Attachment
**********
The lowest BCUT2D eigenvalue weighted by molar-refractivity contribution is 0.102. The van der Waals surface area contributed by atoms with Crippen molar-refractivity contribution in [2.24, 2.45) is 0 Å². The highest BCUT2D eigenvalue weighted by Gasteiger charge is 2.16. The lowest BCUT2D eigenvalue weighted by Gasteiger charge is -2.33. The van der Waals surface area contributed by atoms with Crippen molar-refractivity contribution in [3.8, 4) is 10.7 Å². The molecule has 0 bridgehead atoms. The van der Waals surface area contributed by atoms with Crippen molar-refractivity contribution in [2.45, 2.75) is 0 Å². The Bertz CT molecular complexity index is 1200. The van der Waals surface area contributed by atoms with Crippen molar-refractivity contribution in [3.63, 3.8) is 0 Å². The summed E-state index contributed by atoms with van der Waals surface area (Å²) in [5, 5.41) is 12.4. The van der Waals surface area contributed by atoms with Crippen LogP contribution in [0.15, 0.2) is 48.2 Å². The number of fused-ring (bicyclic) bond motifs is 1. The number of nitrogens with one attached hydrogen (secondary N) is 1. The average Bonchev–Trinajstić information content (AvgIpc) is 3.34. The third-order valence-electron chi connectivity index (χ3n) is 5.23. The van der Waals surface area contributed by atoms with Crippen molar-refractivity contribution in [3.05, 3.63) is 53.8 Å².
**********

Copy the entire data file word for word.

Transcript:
The lowest BCUT2D eigenvalue weighted by molar-refractivity contribution is 0.102. The van der Waals surface area contributed by atoms with Crippen molar-refractivity contribution in [2.24, 2.45) is 0 Å². The highest BCUT2D eigenvalue weighted by Gasteiger charge is 2.16. The lowest BCUT2D eigenvalue weighted by Gasteiger charge is -2.33. The van der Waals surface area contributed by atoms with Crippen molar-refractivity contribution in [3.8, 4) is 10.7 Å². The molecule has 0 bridgehead atoms. The van der Waals surface area contributed by atoms with Crippen molar-refractivity contribution in [2.45, 2.75) is 0 Å². The Bertz CT molecular complexity index is 1200. The van der Waals surface area contributed by atoms with Crippen molar-refractivity contribution in [3.63, 3.8) is 0 Å². The summed E-state index contributed by atoms with van der Waals surface area (Å²) in [5, 5.41) is 12.4. The van der Waals surface area contributed by atoms with Crippen LogP contribution in [0.15, 0.2) is 48.2 Å². The number of fused-ring (bicyclic) bond motifs is 1. The number of nitrogens with one attached hydrogen (secondary N) is 1. The average Bonchev–Trinajstić information content (AvgIpc) is 3.34. The third-order valence-electron chi connectivity index (χ3n) is 5.23. The van der Waals surface area contributed by atoms with Crippen molar-refractivity contribution in [3.05, 3.63) is 53.8 Å².